Your question seems reasonable at first glance. Other people have tried to answer the question directly. First we have two fairly nebulous concepts,
If you talk to Ada folks, they will freak out at the lack of definition of a linux or posix threads. They like something more like Java's green threads with very deterministic scheduling. I think you mean threads that are fast for the processor, like posix threads.
The 2nd issue is what is a register? To most people they are limited to 8,16 or 32 registers that are hard coded in the CPU's instruction set. There are often second class registers that can be accessed by other means. Mainly they are are amazingly fast.
The inverse of your question is quite common. How to set a register to a different value for each thread. The general purpose registers are use by the compiler and the ABI of the compiler is intimately familiar to the OS context switch code. What may not be clear is that things like the upper bits of a stack register may be constant every time a thread runs; but are different for each thread. That is to say that each thread has its own stack.
With ARM Linux, a special co-processor register is used to implement thread local storage. The co-processor register is slower to access than a general purpose register, but it is still quite fast. That takes us to the difference between a process and a thread.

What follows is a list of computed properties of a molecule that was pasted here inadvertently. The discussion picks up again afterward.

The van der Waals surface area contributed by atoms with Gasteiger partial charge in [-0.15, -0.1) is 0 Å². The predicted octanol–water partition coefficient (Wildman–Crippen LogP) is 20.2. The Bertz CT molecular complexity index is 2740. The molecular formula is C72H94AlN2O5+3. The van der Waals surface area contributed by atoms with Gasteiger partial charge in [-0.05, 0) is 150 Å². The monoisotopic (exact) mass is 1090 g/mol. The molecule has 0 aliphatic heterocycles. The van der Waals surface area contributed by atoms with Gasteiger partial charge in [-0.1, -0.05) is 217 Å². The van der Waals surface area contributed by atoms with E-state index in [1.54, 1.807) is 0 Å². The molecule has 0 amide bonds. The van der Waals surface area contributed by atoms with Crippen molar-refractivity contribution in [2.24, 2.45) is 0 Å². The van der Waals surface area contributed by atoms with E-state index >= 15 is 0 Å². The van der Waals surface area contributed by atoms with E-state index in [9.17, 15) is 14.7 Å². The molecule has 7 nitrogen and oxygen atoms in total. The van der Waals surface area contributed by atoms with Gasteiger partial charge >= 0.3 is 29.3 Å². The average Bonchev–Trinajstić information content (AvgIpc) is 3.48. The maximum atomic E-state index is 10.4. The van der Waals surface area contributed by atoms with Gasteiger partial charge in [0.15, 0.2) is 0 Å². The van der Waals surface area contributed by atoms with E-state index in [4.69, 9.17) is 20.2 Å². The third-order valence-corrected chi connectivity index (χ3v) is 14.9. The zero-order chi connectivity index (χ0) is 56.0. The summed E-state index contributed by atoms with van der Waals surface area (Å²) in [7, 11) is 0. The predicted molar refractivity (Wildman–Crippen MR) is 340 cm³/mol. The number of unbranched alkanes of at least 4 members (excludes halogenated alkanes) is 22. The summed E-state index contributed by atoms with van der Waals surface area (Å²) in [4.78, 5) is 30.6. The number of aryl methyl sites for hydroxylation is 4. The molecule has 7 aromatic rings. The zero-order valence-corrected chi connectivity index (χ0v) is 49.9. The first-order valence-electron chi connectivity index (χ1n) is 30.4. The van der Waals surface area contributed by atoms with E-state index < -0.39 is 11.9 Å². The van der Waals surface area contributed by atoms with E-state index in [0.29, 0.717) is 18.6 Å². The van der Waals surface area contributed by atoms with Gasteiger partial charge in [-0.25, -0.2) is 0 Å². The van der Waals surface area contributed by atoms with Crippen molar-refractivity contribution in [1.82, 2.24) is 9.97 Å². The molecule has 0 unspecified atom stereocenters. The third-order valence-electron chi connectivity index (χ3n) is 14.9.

Endemic to threads
A process has a completely different memory layout. Ie, the mmu page tables switch for different processes. For a thread, the register set may be different, but all of regular memory is shared between threads. For this reason, there is lots of mutexes when you do thread programming.
Now, consider a CPU cache. It is ultra-fast memory just like a general purpose register. The only difference is the amount of instructions it takes to address it.
All of the OS's and CPUs already have this! Each thread shares memory and that memory is cached. Loading a global variable in two threads from cache is near as fast as register access. As the thread register you propose can only hold a pointer, you would need to de-reference it to access some larger entity. Loading a global variable will be nearly as fast and the compiler is free to put this in any register it likes. It is also possible for the compiler to use these registers in routines that don't need this access. So even, if there was an OS that reserved a general purpose register to be the same between threads, it would only be faster for a very small set of applications.